Forever indebted: Graduates struggle with loans
Aug 01, 2005
When coupled with potential personal debt, those numbers surge even higher. And those towering debts may prevent some associates from purchasing a car or home—much less a practice.
Seventy-five percent of people still chipping away at their student loans say the payments are large enough to keep them from making large investments, according to the Cambridge Consumer Credit Index's 2004 national poll. That's up from the 68 percent of respondents who said student loans limited their spending in 2003.
Only 14 percent owed more than $100,000 in student loans in 2002—a far cry from the 46 percent of veterinary students who say they anticipate owing this much today. The bottom line: The associates responding in 2002 were in better financial situations than the next generation of veterinarians will be.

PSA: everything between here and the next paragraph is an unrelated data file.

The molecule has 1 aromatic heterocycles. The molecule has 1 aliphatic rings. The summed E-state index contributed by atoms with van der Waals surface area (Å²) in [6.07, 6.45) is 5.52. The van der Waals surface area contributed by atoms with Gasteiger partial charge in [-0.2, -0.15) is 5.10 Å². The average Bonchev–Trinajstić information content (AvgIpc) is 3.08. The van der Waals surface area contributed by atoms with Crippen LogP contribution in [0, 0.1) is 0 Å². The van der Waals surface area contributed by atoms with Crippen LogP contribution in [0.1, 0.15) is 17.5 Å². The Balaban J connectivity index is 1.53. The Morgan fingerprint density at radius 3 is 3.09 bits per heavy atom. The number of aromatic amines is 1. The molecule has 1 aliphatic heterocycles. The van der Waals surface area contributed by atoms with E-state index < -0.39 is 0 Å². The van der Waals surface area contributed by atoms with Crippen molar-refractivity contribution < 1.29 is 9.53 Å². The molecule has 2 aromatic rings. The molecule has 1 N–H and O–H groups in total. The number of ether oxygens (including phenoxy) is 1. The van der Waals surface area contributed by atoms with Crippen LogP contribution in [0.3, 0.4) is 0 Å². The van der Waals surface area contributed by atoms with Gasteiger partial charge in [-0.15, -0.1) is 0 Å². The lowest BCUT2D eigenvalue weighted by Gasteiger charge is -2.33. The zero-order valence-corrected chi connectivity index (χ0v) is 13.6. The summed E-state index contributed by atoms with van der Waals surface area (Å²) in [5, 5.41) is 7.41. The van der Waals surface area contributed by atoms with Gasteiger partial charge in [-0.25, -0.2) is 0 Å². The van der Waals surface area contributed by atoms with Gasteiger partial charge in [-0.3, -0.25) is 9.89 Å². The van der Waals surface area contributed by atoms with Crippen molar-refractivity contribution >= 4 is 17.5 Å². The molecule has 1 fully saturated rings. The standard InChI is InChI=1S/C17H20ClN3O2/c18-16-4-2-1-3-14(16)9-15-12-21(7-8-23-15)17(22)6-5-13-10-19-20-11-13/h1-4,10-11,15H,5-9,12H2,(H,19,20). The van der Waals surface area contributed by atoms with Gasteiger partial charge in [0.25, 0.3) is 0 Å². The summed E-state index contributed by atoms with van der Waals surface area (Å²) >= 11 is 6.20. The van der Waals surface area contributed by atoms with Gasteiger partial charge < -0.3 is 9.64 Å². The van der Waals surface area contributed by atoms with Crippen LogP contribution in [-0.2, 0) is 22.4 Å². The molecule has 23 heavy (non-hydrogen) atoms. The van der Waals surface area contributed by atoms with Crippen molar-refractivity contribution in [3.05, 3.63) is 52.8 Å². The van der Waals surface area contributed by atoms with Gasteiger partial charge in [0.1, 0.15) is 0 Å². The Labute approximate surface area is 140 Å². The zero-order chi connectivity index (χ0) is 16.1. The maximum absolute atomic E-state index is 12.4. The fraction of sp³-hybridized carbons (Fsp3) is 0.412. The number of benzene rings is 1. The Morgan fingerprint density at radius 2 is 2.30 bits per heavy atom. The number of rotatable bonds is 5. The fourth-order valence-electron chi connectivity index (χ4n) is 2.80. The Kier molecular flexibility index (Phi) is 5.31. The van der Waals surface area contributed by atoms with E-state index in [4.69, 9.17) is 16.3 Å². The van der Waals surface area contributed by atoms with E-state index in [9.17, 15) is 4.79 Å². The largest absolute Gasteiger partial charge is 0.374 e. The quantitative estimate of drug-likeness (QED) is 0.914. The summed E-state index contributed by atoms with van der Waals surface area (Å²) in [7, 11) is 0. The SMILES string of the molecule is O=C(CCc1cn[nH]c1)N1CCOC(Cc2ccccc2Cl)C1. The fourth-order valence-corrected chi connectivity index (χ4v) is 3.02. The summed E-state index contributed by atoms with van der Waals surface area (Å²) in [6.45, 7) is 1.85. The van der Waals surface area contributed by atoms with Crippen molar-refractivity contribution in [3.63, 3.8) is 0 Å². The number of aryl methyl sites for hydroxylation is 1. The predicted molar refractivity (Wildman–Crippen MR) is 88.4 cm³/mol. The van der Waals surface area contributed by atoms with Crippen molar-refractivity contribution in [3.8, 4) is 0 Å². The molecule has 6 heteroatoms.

Despite these intimidating numbers, respondents to the 2005 Veterinary Economics Student Study remain upbeat about their financial status. Forty-six percent plan to pay off their student loans early, and 72 percent feel confident that they'll make enough money after graduating to live comfortably and pay off their debt.